New features including a massive single-player mode in which you explore the Realms of Chaos, and various online multiplayer modes including tournaments, rankings and co-op play.

Now into his 30th year creating strategy games, Gollop has seen the genre evolve rapidly. Of modern strategy games, he says that many fall down from the very beginning of development.

"I think the biggest problem is an inadequate preproduction phase where the core gameplay has not been proven with an effective prototype," he reasons. "The key for building a good prototype is to 'find the fun' quickly and test it regularly with people who haven't been exposed to it before."

chaos 2.jpg"Too much focus on design and planning without something testable and provable is definitely the biggest mistake, in my view," he adds. "It's probably no surprise that I am not a big fan of large game design documents, especially early in the development cycle."

Which modern strategy games does he enjoy, then? The latest XCOM team will be happy to hear that the man who started it all is quite the fan of the updated series.

"I think the latest XCOM stands out as a remarkable triumph for turn-based strategy games," he says. "Apart from this I can't think of any direct influence on my latest work. I have taken an interest in some of the rogue-like games, such as Hoplite and 868-HACK. I am also intrigued by Spelunky with its random levels and daily challenge. Chaos Reborn will use a lot of procedurally generated content, which is to some extent inspired by these games."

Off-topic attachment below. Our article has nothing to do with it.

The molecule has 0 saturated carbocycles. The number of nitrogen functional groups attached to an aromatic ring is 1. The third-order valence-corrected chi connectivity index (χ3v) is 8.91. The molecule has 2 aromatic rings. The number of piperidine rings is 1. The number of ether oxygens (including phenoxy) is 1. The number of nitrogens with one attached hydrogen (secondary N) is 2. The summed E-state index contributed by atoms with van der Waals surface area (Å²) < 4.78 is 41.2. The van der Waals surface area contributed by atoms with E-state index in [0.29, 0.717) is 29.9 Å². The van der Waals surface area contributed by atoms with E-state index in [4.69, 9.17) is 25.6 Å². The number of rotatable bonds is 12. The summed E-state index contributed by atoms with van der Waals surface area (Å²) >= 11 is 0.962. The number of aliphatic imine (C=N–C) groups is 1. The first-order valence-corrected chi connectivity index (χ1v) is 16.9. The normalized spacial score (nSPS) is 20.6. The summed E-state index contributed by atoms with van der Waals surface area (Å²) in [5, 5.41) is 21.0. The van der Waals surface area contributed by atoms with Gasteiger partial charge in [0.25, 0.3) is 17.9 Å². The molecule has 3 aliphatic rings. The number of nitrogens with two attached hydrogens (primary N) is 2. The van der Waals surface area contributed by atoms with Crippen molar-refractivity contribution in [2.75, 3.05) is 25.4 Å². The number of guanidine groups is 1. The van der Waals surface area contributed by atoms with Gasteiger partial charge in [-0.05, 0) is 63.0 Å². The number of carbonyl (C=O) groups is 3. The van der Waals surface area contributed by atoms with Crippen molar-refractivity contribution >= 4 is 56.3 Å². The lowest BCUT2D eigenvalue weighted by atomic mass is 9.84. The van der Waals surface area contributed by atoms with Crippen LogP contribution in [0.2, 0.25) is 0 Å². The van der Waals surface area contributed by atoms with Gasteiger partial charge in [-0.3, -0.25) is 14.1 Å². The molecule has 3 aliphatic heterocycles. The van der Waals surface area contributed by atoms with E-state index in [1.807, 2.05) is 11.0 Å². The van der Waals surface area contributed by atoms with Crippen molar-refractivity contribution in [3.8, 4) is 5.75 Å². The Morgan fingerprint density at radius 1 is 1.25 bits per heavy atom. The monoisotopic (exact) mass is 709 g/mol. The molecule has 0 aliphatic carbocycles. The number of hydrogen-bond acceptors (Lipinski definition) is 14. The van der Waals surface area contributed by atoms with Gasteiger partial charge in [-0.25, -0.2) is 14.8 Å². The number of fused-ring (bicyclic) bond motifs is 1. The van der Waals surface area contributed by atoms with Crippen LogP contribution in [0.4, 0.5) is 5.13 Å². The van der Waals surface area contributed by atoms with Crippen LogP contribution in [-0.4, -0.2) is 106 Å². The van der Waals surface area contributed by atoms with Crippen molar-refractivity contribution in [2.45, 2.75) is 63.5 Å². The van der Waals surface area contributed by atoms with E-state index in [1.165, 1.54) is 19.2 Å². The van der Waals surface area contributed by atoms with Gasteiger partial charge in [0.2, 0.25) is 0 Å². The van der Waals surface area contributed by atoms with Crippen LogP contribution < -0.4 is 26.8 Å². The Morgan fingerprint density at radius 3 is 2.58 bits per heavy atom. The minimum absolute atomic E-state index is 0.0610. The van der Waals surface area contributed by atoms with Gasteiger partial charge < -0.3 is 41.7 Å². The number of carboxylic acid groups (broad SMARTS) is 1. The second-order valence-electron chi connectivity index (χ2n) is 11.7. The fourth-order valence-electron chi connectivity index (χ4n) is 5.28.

Related Jobs

Retro Studios - Nintendo
Retro Studios - Nintendo — Austin, Texas, United States
[08.22.14]

Senior Tools Engineer
Retro Studios - Nintendo
Retro Studios - Nintendo — Austin, Texas, United States
[08.22.14]

AI Engineer
Retro Studios - Nintendo
Retro Studios - Nintendo — Austin, Texas, United States
[08.22.14]

FX Artist
Blizzard Entertainment
Blizzard Entertainment — Irvine, California, United States
[08.22.14]

Compatibility Analyst










Comments


Tony Dormanesh
profile image
Sounds cool, good luck!

alexis bonte
profile image
Julian Gollop really is a great person and game designer I do think its a pity we did not see more X-Com games from him although hats off to the X-com Enemy unknown team who did a great version of it.

Really keen to see Chaos Reborn. We are working ourselves on a multiplayer tactical strategy game "Tactical Heroes" for Tablets and keen to see the genre grow again and capture old and new audiences.

Jorge Molinari
profile image
So the man who invented X-COM, loves the new incarnation of X-COM, loves Spelunky, and is working on a new game that is influenced by bothÖ Those are my two all-time favorite single-player games. God bless this man. I need to let this news sink in.

Okay. My only gaming platforms at the moment and for the foreseeable future are Mac, PSVita (both unpopular, I know) and iOS. And Iíve only ever backed a single Kickstarter project, which was not a game (Hitfilm for Mac). But if this new project of his comes to any of those platforms, Iíll probably give Gollop a blank check for his game. I can see myself going for the higher Kickstater tiers for this game. God bless you Julian Gollop.

Mark Venturelli
profile image
Julian Gollop for president, who's with me o/

:p


none
 
Comment: